Thursday, October 18, 2012

Why I'm glad to Celebrate My 50th Birthday

I had my 50th birthday yesterday and here are 5 personal reasons why I was happy about it:

  1. My friendships at 50 are fulfilling. It is important to periodically take inventory and evaluate whether some of your relationships are toxic. In our 20's and 30's, we learn about trusting people, about whether people are looking out for our best interest (as well as theirs), and we tend to be focused on building our careers, our families, and our lives as adults. Now that I am at this stage of life, I nurture the relationships that have weathered the good and the bad. I'm better able to smell who just wants to ride piggy back. I know who is only there during the good times. It is more fulfilling for me to have a circle of friends who see the "Susie" in me and like that about me. I'm blessed with friends who are the family I choose.

  2. All three of my boys live in my home and will be launching into their own independence within the next few years. I had my first child at age 33, my second at 35 and my last one at 37. If I had children in my 20's, I admit, I would not have been the best mom. Graduate school with kids was hard for my peers and I waited to have children so I could be more focused for my family. I knew that it would be important to "be there" when my kids were teenagers. Well, I'm "there" now and I'm proud of myself for positioning my boys as my number one priority. You will not hear me saying, "How did they grow up so fast?" I won't regret or waste the time I have with them. I enjoy every day and moment.

  3. I'm a lifelong learner. Working for Dr. Phil, he always said, "You don't know what you don't know" and it is true! I don't apologize for it and never will. While media use me as an expert, I'm the first to tell you that I have a lot to learn. That's a good thing. That means that our abilities and interests can shift. Our likes and dislikes can change. What gives us energy can increase. I want to always learn something new.

  4. The alternative to living to 50 is passing away in your prime. Each day is a gift and let's all work hard to be present and live each moment...and that's what I call, "Living Smart in the Smart Zone."

  5. Divorced at 50 isn't ideal but it's an opportunity, in my opinion. It's an opportunity but there is no other choice. I was married for 17 years. The first 10 were pretty good. I'll leave it at that. In our home, I display a picture, of our then family of five, that was taken moments after my youngest son, Sam, was born. It was an easy birth (as the third child usually is) and I looked pretty good for a woman who just gave birth. It was a really happy time and a really happy day. At 50 I'm excited that I get to do "love" again. That's part of living in the moment and welcoming your opportunities. I'll keep you posted.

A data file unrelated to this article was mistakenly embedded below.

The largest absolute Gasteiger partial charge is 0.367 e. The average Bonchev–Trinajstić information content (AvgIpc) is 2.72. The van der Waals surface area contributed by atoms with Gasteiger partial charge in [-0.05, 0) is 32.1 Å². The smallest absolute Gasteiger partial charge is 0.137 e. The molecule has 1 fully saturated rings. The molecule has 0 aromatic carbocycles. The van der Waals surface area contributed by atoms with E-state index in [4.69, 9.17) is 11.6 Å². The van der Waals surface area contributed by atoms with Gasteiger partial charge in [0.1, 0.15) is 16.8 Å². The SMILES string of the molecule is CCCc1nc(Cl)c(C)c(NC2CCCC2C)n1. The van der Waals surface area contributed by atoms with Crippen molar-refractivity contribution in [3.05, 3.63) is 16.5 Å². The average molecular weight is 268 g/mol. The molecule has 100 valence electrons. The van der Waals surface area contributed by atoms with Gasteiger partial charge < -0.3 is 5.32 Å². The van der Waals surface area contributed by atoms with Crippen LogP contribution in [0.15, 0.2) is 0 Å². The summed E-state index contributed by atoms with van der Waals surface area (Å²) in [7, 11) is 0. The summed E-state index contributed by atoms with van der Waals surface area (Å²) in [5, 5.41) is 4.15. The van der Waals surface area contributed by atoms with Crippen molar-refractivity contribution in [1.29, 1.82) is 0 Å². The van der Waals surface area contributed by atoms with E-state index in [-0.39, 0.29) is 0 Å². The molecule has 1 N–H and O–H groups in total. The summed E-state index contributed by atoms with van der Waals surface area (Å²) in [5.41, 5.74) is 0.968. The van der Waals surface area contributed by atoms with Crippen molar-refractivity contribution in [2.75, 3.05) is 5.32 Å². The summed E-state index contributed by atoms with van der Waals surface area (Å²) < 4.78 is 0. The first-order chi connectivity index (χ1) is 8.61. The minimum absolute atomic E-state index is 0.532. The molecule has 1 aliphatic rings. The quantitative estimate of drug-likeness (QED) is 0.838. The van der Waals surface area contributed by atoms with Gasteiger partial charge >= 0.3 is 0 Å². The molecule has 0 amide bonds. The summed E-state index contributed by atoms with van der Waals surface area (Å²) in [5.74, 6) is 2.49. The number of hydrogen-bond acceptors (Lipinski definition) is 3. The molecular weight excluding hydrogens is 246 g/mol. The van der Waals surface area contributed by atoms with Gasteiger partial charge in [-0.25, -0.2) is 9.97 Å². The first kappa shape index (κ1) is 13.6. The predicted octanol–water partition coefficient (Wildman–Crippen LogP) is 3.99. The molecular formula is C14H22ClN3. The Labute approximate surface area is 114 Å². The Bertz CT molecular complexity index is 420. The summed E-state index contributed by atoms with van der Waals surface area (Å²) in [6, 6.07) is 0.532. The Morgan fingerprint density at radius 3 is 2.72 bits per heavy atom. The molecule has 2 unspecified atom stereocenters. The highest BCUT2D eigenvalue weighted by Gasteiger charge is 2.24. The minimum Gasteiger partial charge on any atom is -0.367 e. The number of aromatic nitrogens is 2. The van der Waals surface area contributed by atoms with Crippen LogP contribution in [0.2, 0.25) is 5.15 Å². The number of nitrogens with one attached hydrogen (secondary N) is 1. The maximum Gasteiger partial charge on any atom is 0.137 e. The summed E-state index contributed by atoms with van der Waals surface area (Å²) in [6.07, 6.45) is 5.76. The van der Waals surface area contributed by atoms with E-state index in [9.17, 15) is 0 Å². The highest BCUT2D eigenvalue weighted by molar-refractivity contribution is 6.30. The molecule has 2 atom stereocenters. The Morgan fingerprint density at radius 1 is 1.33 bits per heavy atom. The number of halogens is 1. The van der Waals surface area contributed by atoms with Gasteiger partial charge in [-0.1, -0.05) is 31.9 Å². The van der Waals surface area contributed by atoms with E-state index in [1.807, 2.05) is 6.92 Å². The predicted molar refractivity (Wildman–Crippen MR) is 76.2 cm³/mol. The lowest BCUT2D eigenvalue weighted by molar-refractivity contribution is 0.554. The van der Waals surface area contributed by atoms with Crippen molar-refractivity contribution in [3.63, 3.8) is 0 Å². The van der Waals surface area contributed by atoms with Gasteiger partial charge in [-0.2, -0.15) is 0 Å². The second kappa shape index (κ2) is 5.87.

Turning 50 is a good thing. Thanks for letting me tell you why.

If you are interested in booking me to speak at your meeting or conference please email Zan Jones or call her at 214-536-6666.

Thursday, October 4, 2012

How to Help Others Trust You

One of the most unbelievable examples of lack of trust occurred last week when a Texas mother was arrested for, allegedly, letting her kids play outside unsupervised. The story gained national attention and I was asked to comment on it on the local FOX 4 channel. Here's the footage:

In this case, there was lack of trust among the police, the mother and her neighbor. Obviously there is more to this story, but it's important to know that trust is attainable in any relationship at work and at home.

To stay in the Smart Zone and strengthen the platform of trust use these Smart Moves:

  • Be predictable, caring and faithful. Don't be moody because that makes you unpredictable. Being caring and faithful will help you build loyalty.
  • Address and right the wrongs. Blaming others is one of the fastest ways to burn yourself in the trust department. Do what is necessary, even when it inconveniences you. If it's your responsibility, fix it.
  • Be loyal to others when they aren't present. People will trust you when they have confidence that you can be trusted when they aren't present, and that may not happen until they experience you behind the backs of others.
  • Be clear with expectations and hold people accountable. When supervising people be deliberate about the outcomes you are expecting and, when possible, make them measurable or set timelines.
  • Build your self-regard. Self-regard is how you see yourself and how others see you. It isn't self-esteem. Your self-regard is what lets people know whether they can trust you to accept feedback, manage criticism, and be honest with them in return.
  • Demonstrate respect for those you work with. This is one of my favorites on Stephen M.R. Covey's list of the 13 Behaviors that Earn Trust. One-sided respect in relationships is temporary and delicate, yet over time it builds into respect that is reciprocal. 
  • Follow through on your commitments. People can smell insincerity when a commitment is not followed through. When you have the reputation that you can't be trusted to do as you say, you face a hard uphill climb. 
  • Be the same in public and in private. When people can count on you being the same in private as you are in public, they'll trust you to be who you say you are. They'll also trust that what you say today will be consistent with what you say tomorrow.

If you are interested in booking me to speak at your meeting or conference please contact Zan Jones.